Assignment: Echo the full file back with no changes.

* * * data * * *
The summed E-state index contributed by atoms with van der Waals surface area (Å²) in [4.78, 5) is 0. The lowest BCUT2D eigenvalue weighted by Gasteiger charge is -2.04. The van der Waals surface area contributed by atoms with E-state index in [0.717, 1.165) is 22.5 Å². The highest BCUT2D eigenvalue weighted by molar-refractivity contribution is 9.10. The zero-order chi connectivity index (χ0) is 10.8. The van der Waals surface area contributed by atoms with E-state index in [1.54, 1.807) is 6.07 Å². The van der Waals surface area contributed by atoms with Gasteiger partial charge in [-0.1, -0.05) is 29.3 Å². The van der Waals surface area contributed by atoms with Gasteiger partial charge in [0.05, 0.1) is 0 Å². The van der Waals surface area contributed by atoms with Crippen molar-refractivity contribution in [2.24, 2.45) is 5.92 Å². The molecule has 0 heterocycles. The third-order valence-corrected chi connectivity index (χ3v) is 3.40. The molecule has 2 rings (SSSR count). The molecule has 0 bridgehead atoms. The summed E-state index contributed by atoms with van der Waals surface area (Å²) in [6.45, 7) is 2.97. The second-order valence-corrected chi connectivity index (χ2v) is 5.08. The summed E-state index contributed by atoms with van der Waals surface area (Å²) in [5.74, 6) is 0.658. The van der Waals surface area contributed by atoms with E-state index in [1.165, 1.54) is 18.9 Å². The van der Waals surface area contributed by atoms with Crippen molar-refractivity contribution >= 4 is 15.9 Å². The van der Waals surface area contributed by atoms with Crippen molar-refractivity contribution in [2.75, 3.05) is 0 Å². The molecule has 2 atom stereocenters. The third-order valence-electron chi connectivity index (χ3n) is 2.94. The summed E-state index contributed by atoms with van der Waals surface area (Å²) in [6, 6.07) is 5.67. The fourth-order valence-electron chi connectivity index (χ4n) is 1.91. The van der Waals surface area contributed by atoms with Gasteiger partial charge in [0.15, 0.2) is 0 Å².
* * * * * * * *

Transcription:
The summed E-state index contributed by atoms with van der Waals surface area (Å²) in [4.78, 5) is 0. The lowest BCUT2D eigenvalue weighted by Gasteiger charge is -2.04. The van der Waals surface area contributed by atoms with E-state index in [0.717, 1.165) is 22.5 Å². The highest BCUT2D eigenvalue weighted by molar-refractivity contribution is 9.10. The zero-order chi connectivity index (χ0) is 10.8. The van der Waals surface area contributed by atoms with E-state index in [1.54, 1.807) is 6.07 Å². The van der Waals surface area contributed by atoms with Gasteiger partial charge in [-0.1, -0.05) is 29.3 Å². The van der Waals surface area contributed by atoms with Gasteiger partial charge in [0.05, 0.1) is 0 Å². The van der Waals surface area contributed by atoms with Crippen molar-refractivity contribution in [2.24, 2.45) is 5.92 Å². The molecule has 0 heterocycles. The third-order valence-corrected chi connectivity index (χ3v) is 3.40. The molecule has 2 rings (SSSR count). The molecule has 0 bridgehead atoms. The summed E-state index contributed by atoms with van der Waals surface area (Å²) in [6.45, 7) is 2.97. The second-order valence-corrected chi connectivity index (χ2v) is 5.08. The summed E-state index contributed by atoms with van der Waals surface area (Å²) in [5.74, 6) is 0.658. The van der Waals surface area contributed by atoms with E-state index in [1.165, 1.54) is 18.9 Å². The van der Waals surface area contributed by atoms with Crippen molar-refractivity contribution >= 4 is 15.9 Å². The van der Waals surface area contributed by atoms with Crippen molar-refractivity contribution in [2.75, 3.05) is 0 Å². The molecule has 2 atom stereocenters. The third-order valence-electron chi connectivity index (χ3n) is 2.94. The summed E-state index contributed by atoms with van der Waals surface area (Å²) in [6, 6.07) is 5.67. The fourth-order valence-electron chi connectivity index (χ4n) is 1.91. The van der Waals surface area contributed by atoms with Gasteiger partial charge in [0.15, 0.2) is 0 Å².